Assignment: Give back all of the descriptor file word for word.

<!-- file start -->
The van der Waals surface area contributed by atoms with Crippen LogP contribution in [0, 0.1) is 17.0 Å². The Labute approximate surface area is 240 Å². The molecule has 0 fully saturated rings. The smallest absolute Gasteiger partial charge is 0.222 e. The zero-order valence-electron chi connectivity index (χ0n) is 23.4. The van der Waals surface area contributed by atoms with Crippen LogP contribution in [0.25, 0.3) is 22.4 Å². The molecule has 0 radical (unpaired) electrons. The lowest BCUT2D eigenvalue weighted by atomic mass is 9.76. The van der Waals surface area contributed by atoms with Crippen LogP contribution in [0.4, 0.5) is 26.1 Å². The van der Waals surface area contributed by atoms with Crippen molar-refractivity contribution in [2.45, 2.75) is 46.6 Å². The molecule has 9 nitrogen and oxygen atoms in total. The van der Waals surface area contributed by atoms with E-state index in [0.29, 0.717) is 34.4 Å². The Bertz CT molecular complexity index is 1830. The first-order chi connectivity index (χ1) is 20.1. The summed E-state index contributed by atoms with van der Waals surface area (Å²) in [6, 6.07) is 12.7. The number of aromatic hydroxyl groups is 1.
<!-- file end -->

The van der Waals surface area contributed by atoms with Crippen LogP contribution in [0, 0.1) is 17.0 Å². The Labute approximate surface area is 240 Å². The molecule has 0 fully saturated rings. The smallest absolute Gasteiger partial charge is 0.222 e. The zero-order valence-electron chi connectivity index (χ0n) is 23.4. The van der Waals surface area contributed by atoms with Crippen LogP contribution in [0.25, 0.3) is 22.4 Å². The molecule has 0 radical (unpaired) electrons. The lowest BCUT2D eigenvalue weighted by atomic mass is 9.76. The van der Waals surface area contributed by atoms with Crippen LogP contribution in [0.4, 0.5) is 26.1 Å². The van der Waals surface area contributed by atoms with Crippen molar-refractivity contribution in [2.45, 2.75) is 46.6 Å². The molecule has 9 nitrogen and oxygen atoms in total. The van der Waals surface area contributed by atoms with E-state index in [0.29, 0.717) is 34.4 Å². The Bertz CT molecular complexity index is 1830. The first-order chi connectivity index (χ1) is 20.1. The summed E-state index contributed by atoms with van der Waals surface area (Å²) in [6, 6.07) is 12.7. The number of aromatic hydroxyl groups is 1.